“There is a huge difference between learning for a test and learning for a lifetime.”

So it was decided to make adjustments to class schedules that guarantee longer, uninterrupted instructional times for math.

Physical education, music and computer classes are scheduled at times that do not interfere with the extended blocks of reading or math, she said.

“State test scores are improving, and students are demonstrating greater levels of understanding, mastery, critical thinking, and retention of math concepts,” Boles said.

And again, she considers reading as an important foundation for students.

“Students must be proficient readers in order to achieve success in other areas,” she said. “Our district is committed to developing strong readers. The most successful readers spend at least 20 minutes at home each evening reading to and with their parents, but some students need even more support.

“After-school, Saturday, and summer programs are available to students in need of additional reading instruction.”

National recognition

Boles was chosen as the association’s Oklahoma Elementary Principal of the Year by a five-member committee consisting of former award winners and elementary principals from across the state who selected three finalists for site visits. The finalists chosen were Boles, Ashley Hearn, principal at Larkin Bailey Elementary in Owasso Public Schools, and Sheron House, principal at Will Rogers Elementary in Edmond Public Schools.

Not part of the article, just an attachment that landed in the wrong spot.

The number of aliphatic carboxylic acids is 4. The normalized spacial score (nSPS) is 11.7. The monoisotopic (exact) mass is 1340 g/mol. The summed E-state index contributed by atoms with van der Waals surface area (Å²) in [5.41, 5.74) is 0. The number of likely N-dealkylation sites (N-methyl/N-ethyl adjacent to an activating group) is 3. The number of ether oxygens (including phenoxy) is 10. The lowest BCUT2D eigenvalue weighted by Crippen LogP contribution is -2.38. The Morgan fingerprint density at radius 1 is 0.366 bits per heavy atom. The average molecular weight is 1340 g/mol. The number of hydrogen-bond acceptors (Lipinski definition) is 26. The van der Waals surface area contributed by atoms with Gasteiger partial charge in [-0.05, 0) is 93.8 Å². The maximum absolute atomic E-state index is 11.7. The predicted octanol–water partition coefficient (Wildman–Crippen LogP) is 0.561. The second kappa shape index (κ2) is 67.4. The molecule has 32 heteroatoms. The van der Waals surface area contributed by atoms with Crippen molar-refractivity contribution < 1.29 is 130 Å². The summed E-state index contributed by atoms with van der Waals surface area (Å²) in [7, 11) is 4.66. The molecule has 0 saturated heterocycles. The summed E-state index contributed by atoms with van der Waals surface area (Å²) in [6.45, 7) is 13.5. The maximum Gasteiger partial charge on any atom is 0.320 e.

The finalists are scheduled to be recognized in June at the Cooperative Council for Oklahoma School Administration Summer Conference at the Embassy Suites in Norman.

With the state title, Boles is also recognized as a National Distinguished Principal in concurrence with the National Association of Elementary School Principals’ annual awards program.

A ceremony will be held in October in Washington, D.C., to honor the representative principals from each state.

“While I am very grateful to receive this honor and recognition, I would not be successful without the ongoing support of our school’s amazing teachers and staff, fellow administrators, board members, parents, students, and community members,” Boles said. “I am also grateful to my family and our church family for their continued love and encouragement.”

How to help

Donna Boles, principal at Perkins-Tryon Intermediate School, said the “Smart Tee” program is time consuming and “fairly costly.”

“I am extremely grateful to staff members and family members who donate their time to help me keep up with the shirts that flood into my office each month,” Boles said. “I appreciate the parents, grandparents, community members and businesses that help me fund the program and ensure that every child is able to get a school shirt.”

The school is accepting donations to fund the program for the 2015-16 school year. Checks may be mailed to Perkins-Tryon Intermediate School (Attention: M. Arthur) P.O. Box 549, Perkins, OK, 74059.

Bryan Painter